Monday, March 31, 2008

Fair Trade Fashion?

I intended to write a post about fair trade or ethically produced clothes, particularly seeing as how it was Fair Trade fortnight for the first two weeks of March. This event has been happening for a good few years now, and is helping to make more people aware of ethical issues in the global economy.

I'm constantly surprised by how many people, even those involved or interested in global issues, are not aware of fair trade. I was once at a weekend development workshop, where each group had to make a short presentation about the concept, after it had been explained by a visiting speaker, and one group both wrote and said 'free trade' repeatedly, not seeming to notice the difference. And fair trade is very different from what is blithely, but without apparent irony, referred to as 'free' trade. As if a 'free' market actually exists, in the world, where real people trade real goods. Or even exists virtually. That's another discussion however.

As I once read somewhere (probably on a placard), Free Trade My Ass, Someone Pays.

Essentially fair trade is a form of trade where producers, usually in majority world countries i.e. what are often termed 'developing' or, even more dubiously, 'Third World' countries, are guaranteed a fair price for their goods, plus a fair trade premium, which usually goes towards community projects, and also allows them to have some continuity and plan for the future, as prices or contracts are often guaranteed for more than one season or one year.

There are a number of other features to this trading system, relating to ethical production of goods, fair treatment of workers, the right to unionize and collective bargaining, lack of discrimination, which producers have to meet to earn the Fair Trade mark. This has been around for a long time and is an alternative to supposedly 'free' trade goods, which do not guarantee any of these things.

In the past fair trade goods were mainly tea, coffee, chocolate and sugar, items where the primary or sole ingredient is grown in majority world countries, but there are now thousands of fair trade products available all over the world, including foods of many kinds, toys, gifts, household goods, footballs and clothes. Lately I noticed a couple of shops proudly advertising their fair trade and organic cotton clothing. Like this one:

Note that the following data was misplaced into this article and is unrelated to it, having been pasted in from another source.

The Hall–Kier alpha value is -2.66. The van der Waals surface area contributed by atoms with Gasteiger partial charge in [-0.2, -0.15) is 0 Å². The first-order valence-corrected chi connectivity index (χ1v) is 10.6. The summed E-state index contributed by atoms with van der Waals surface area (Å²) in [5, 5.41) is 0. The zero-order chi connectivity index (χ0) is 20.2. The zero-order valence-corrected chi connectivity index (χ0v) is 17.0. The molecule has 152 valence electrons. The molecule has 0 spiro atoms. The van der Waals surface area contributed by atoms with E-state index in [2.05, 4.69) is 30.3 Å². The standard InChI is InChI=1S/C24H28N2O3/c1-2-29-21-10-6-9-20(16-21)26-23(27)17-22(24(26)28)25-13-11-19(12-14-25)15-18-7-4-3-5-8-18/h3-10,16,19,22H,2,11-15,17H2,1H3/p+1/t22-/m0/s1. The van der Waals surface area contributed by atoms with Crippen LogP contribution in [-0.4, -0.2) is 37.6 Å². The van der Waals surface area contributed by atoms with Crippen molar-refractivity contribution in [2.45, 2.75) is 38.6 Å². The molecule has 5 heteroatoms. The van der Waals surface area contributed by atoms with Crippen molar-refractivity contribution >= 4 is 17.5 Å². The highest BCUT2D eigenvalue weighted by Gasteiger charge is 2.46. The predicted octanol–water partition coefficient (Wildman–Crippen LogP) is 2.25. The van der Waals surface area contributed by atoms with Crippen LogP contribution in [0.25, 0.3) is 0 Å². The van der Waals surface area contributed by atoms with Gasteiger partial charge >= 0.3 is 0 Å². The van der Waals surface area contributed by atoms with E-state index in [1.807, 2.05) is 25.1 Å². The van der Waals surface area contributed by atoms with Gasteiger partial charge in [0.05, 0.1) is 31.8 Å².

Yet I was surprised that this is a UK chain store, Topshop. Overall awareness in the UK seems to be ahead of Ireland, in terms of these kind of issues and certainly in terms of climate change. In Ireland, Oxfam and Amnesty shops at least have stocked a small range of fair trade clothes for a long time.

Around the corner was another advert, this time from Marks and Spencer. M&S has its problems but is definitely doing a good bit about climate change in particular.

Meanwhile are the Irish shops doing anything? I did recently see this t-shirt in Penney's, which I think is still Irish owned. It's also organic cotton but not fair trade. This t-shirt was 3 euro, reduced from 9 euro. It's presumably impossible for the producers to be paid any kind of decent amount if the clothes are retailing that cheaply in Ireland, which is a major problem.

Overall I'm glad to see these large chain stores switching even some of their products to fair trade and to organic cotton, cotton being one of the most chemically saturated crops when grown in the usual way.

Although I don't think these large shops and supermarkets are the solution, at least it's better if they are using fair trade and organic cotton than not doing so, as long as the shops exist. They also have extremely strong buying power, which can influence a whole industry. And they set trends which can further influence other retailers. And finally, by engaging with the fair trade movement, they reach an audience of people who might otherwise never encounter even the concept of fair trade.


Blogger Felix said...

Very refreshing to read this, especially after becoming aware of the issues involved with cotton production in Uzbekistan where the life expectancy is 44 due to the cancerous pesticides associated with cotton production and where the arral sea has been utterly drained through cotton crop irrigation.

It's good to read about some alternatives that aren't as socially and environmentally expensive.

Sunday, 20 April 2008 at 18:59:00 GMT+1  

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